```
julia> using Statistics
julia> y = [[i for i in 4*(j-1)+1:4*j] for j in 1:3]
3-element Vector{Vector{Int64}}:
[1, 2, 3, 4]
[5, 6, 7, 8]
[9, 10, 11, 12]
julia> mean(y)
4-element Vector{Float64}:
5.0
6.0
7.0
8.0
julia> median(y)
6.5
```

```
# mid = div(first(inds)+last(inds),2) == 2
julia> partialsort!(y,2 )
4-element Vector{Int64}:
5
6
7
8
julia> middle(partialsort!(y,mid))
6.5
```

It appears that the median code calculates the middle of the median vector, if **there is** a median vector.

if it isnât there, it goes into error

```
julia> yy = [[i for i in 4*(j-1)+1:4*j] for j in 1:4]
4-element Vector{Vector{Int64}}:
[1, 2, 3, 4]
[5, 6, 7, 8]
[9, 10, 11, 12]
[13, 14, 15, 16]
julia> median(yy)
ERROR: MethodError: no method matching middle(::Vector{Int64}, ::Vector{Int64})
```

Indeed. I donât think that this is an expected behavior.

```
julia> y = [[i for i in 4*(j-1)+1:4*j] for j in 1:3]
3-element Vector{Vector{Int64}}:
[1, 2, 3, 4]
[5, 6, 7, 8]
[9, 10, 11, 12]
julia> y[2][4]=99
99
julia> median(y)
52.0
```

I guess the main issue (if it is one, I donât know if this behavior is intentional) is coming from `>`

âworkingâ on vectors:

```
julia> a = [1,99,99];b=[2,1,1];
julia> a>b
false
```

it just compares the first index of `a`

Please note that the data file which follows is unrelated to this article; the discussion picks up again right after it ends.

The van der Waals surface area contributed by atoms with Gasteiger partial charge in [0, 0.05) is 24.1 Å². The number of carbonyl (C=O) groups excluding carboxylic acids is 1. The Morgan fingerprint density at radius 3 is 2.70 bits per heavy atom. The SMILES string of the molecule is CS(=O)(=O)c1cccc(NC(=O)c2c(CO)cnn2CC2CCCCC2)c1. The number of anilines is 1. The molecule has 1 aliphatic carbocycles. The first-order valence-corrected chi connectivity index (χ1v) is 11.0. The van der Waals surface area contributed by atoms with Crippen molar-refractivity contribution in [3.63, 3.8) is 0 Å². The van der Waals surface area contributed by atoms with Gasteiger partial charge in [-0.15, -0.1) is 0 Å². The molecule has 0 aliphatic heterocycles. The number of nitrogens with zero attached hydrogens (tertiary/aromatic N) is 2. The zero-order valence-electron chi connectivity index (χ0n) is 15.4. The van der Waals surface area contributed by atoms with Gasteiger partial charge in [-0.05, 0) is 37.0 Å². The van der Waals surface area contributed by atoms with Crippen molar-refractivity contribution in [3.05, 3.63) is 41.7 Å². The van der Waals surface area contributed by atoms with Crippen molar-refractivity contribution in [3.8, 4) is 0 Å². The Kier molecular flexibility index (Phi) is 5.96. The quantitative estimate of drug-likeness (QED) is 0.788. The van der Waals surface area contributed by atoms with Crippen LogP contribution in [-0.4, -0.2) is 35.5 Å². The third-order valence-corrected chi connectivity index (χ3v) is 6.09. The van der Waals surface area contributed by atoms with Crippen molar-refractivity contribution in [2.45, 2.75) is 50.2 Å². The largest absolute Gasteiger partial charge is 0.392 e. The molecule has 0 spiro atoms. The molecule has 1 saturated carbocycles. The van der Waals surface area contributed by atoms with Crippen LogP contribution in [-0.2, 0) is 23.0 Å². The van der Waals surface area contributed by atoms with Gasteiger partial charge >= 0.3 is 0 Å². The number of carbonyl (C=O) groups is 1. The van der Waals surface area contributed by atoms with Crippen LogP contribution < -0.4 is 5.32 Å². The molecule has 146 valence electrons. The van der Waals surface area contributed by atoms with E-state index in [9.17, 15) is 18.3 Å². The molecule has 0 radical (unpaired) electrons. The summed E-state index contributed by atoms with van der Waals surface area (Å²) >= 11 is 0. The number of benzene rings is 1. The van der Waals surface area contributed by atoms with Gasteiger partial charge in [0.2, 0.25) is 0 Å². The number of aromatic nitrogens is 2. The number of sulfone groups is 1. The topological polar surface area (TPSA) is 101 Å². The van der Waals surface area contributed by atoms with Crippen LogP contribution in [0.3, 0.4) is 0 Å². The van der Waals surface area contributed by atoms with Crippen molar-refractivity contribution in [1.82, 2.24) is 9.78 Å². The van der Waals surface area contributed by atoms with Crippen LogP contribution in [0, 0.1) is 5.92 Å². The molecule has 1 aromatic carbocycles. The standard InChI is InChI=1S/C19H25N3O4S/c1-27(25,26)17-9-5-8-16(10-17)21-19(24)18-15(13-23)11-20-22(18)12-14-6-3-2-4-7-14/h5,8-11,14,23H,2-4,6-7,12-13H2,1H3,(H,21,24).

and `b`

, or the next one in case of equality. I understand why this behavior makes sense for testing `a==b`

when they are a collection, but the meaning of `a>b`

when they are collection hardly makes sense for me.

mmmhh âŚ it seems to me that the behavior of â>â on a pair of vectors is the ânormalâ one for lexicographic comparison.

Rather, I draw attention to the median!() method which, for a vector with an odd number of elements, calculates the middle of the median element.

```
function median!(v::AbstractVector)
isempty(v) && throw(ArgumentError("median of an empty array is undefined, $(repr(v))"))
eltype(v)>:Missing && any(ismissing, v) && return missing
any(x -> x isa Number && isnan(x), v) && return convert(eltype(v), NaN)
inds = axes(v, 1)
n = length(inds)
mid = div(first(inds)+last(inds),2)
if isodd(n)
return middle(partialsort!(v,mid))
else
m = partialsort!(v, mid:mid+1)
return middle(m[1], m[2])
end
end
```

If the elements are themselves vectors then middle behaves as per the contract

```
middle(a::AbstractArray)
Compute the middle of an array a, which consists of finding its extrema and then computing their mean.
```

in your example: `(5+99)/2=52.0`